Harriet Tubman Byway and Underground Railroad Visitor Center
Located on the Maryland Eastern Shore and extending into Delaware, Harriet Tubman Byway features stops on the Underground Railroad and related historic sites in a Maryland state park adjacent to Blackwater National Wildlife Refuge. This must visit destination contains the first comprehensive Harriet Tubman Underground Railroad Visitor Center. It opened in 2017.
One of the greatest aspects of travel in the United States is traversing the open road. Exploring America as it is today and its history winding along highways and byways. The distinction of a byway being that it represents a specific theme or storyline of Americana. One of the newest such routes denotes the history of the Underground Railroad in Maryland.
Many people know the Underground Railroad mythology. It makes sense that the nuts & bolts of how it worked were never written down out of fear of entrapment, re-enslavement and persecution. Historians are finding facts to counter this misconception. And mighty though Harriet Tubman was, she did not act in a vacuum. There are written accounts of people escaping slavery from day one in the 1600s. There are historical documentations of slave rebellions and protests against fugitive slave acts. Many people escaped without aid from the Underground Railroad. Many bought their freedom. Others ran away on their own but were re-enslaved by betrayal through family members, strangers. Some were re-enslaved due to running out of funds or being subject to criminal acts, like battery and theft.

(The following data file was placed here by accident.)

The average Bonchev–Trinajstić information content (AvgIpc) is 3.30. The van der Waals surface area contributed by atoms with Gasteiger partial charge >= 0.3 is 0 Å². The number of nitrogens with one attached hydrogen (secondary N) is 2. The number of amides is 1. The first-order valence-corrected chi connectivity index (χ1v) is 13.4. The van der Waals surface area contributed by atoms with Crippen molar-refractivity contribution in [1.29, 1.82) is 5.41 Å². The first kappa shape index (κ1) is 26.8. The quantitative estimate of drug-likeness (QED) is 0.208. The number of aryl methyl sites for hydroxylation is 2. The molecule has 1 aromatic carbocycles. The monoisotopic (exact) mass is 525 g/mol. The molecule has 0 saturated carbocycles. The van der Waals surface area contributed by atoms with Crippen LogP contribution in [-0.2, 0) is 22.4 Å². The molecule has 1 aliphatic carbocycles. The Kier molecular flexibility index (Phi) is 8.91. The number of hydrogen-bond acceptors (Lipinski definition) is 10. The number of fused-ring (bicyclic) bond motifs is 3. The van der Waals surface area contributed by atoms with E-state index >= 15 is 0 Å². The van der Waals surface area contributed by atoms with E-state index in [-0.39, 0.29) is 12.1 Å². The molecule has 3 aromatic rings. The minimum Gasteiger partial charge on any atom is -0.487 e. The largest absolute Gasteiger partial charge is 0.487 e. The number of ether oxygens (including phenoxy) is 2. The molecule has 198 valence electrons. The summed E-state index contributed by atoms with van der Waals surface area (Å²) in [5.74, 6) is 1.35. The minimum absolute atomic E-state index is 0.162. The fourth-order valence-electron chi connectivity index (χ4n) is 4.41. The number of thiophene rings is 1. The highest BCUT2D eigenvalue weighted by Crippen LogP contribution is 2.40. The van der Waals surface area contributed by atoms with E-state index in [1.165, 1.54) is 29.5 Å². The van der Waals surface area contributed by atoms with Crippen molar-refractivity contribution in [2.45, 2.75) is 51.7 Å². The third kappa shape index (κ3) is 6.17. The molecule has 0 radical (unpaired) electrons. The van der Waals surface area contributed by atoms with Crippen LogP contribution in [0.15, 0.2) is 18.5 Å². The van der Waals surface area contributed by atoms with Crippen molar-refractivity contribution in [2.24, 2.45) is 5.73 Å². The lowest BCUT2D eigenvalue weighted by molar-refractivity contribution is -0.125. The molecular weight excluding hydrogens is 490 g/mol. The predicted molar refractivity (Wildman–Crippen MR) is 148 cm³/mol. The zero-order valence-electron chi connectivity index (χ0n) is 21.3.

At the end of the day, self-emancipation evolved into the formal Underground Railroad network.
When people are asked who best represents the Underground Railroad, the most iconic figure is Harriet Tubman. She is justifiably one of America’s greatest civil rights heroes. Her position as the conductor of the Underground Railroad, Union nurse, spy and status as the first woman to lead an armed raid in the Civil War is complex and extraordinary. Her life and legacy as a freedom fighter and American patriot is legendary. So the designation of this byway to freedom as the Harriet Tubman Byway is fitting tribute to a woman seen as “The Moses of Her People”.
Before you see the coming Hollywood movie about her life, the Harriet Tubman Byway and Underground Railroad Visit Center is a must visit.
Born into slavery in 1822, the highlights of Tubman’s life read like a biblical superhero. Forced into child labor, Tubman endured beatings and deadly conditions as a muskrat collector in the swamps and marshes of Maryland Eastern Shore. As a young adult, a near maiming by assault with an iron weight left her with seizures and debilitating headaches the rest of her life. Despite her hardship and disability, Tubman not only served as emancipator, but performed as a powerful suffragette for women’s rights well into her golden years. Armed with a pistol and a self-professed resolve from God, Tubman made over 70 trips into the hostile South and successfully brought ALL her charges safely to freedom in the north.